By The Associated Press:
Mississippi Gov. Tate Reeves discussed his policy priorities Tuesday during his State of the State address.
“Mississippi has weathered great storms in the last two years. We have bent but we did not break. We dug deep and we stood tall. We got through it all because we decided to get through it all together,” Reeves said. “That is why, after recession and pandemic and hurricanes and tornadoes, I can still stand before you tonight and declare, without reservation, and without qualification, that the state of our state is not only strong, but stronger than it has ever been.”
The Republican governor said he supports cutting taxes and giving a pay raise to teachers this legislative session.
“We all know that there are many who enjoy criticizing Mississippi. They trash our way of life, they trash our institutions, and they frequently deride our education. And at times in our past, they might have been at least a little bit right about our educational system. But Mississippi’s schools have made a major turnaround – in fact, a turnaround of historic proportions,” Reeves said. “When you look at the data, it looks like a miracle. But it is not a miracle. It is the product of dedication of our teachers, a result of the intelligence of our people, and conservative, common-sense reforms enacted by many of us here today. And most importantly, it is achievement that was earned by Mississippi students.”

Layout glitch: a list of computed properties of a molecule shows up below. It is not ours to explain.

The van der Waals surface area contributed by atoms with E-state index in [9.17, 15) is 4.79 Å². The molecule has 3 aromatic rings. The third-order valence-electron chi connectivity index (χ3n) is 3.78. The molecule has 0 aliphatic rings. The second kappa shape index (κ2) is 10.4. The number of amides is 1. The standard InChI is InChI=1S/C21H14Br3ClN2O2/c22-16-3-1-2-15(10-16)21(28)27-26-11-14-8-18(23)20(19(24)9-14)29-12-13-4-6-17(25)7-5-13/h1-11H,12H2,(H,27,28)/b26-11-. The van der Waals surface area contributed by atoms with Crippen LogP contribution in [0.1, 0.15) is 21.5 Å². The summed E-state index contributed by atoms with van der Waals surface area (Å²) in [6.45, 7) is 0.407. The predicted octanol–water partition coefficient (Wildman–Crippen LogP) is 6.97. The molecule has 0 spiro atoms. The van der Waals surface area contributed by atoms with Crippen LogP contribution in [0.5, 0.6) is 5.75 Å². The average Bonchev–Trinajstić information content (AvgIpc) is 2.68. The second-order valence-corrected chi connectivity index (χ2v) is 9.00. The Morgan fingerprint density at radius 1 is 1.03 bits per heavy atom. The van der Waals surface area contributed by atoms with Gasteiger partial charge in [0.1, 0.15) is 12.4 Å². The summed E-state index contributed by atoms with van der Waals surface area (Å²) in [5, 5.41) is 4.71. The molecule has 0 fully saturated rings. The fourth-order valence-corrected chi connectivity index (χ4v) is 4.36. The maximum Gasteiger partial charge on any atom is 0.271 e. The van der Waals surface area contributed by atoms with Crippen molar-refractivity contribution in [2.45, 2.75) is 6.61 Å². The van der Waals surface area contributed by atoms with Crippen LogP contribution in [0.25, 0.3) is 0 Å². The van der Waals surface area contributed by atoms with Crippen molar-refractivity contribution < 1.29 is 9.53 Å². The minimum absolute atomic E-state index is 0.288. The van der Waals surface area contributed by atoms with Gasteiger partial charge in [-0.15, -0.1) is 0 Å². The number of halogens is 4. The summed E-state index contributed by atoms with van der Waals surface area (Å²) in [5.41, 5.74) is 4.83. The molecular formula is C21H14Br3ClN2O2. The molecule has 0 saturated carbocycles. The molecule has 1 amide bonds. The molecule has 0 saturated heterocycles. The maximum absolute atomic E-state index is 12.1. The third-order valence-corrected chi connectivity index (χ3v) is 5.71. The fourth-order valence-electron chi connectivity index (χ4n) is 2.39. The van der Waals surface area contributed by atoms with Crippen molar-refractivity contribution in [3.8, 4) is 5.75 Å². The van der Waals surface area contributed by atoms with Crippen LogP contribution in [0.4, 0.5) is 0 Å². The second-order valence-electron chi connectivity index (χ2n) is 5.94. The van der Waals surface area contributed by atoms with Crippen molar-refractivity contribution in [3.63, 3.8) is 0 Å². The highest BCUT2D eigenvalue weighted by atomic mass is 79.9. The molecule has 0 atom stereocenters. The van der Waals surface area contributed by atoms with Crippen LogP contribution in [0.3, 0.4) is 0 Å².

Reeves also discussed infrastructure, crime and critical race theory.
“When we teach American children to fear one another because of their skin, we reverse the great trend towards achieving our American dream. The promise of America is replaced with a vicious lie: that you are doomed to failure or evil based on your race. We must stop this trend in its tracks, and we can do our part in Mississippi,” Reeves said.
The governor called on the State Board of Education to adopt “the values that combat critical race theory” in the curriculum. Reeves said Mississippi will strive for equality in and out of classrooms.
Governors usually give their State of the State speeches in the state House chamber. This was the third year in a row for Reeves to deliver the speech outside.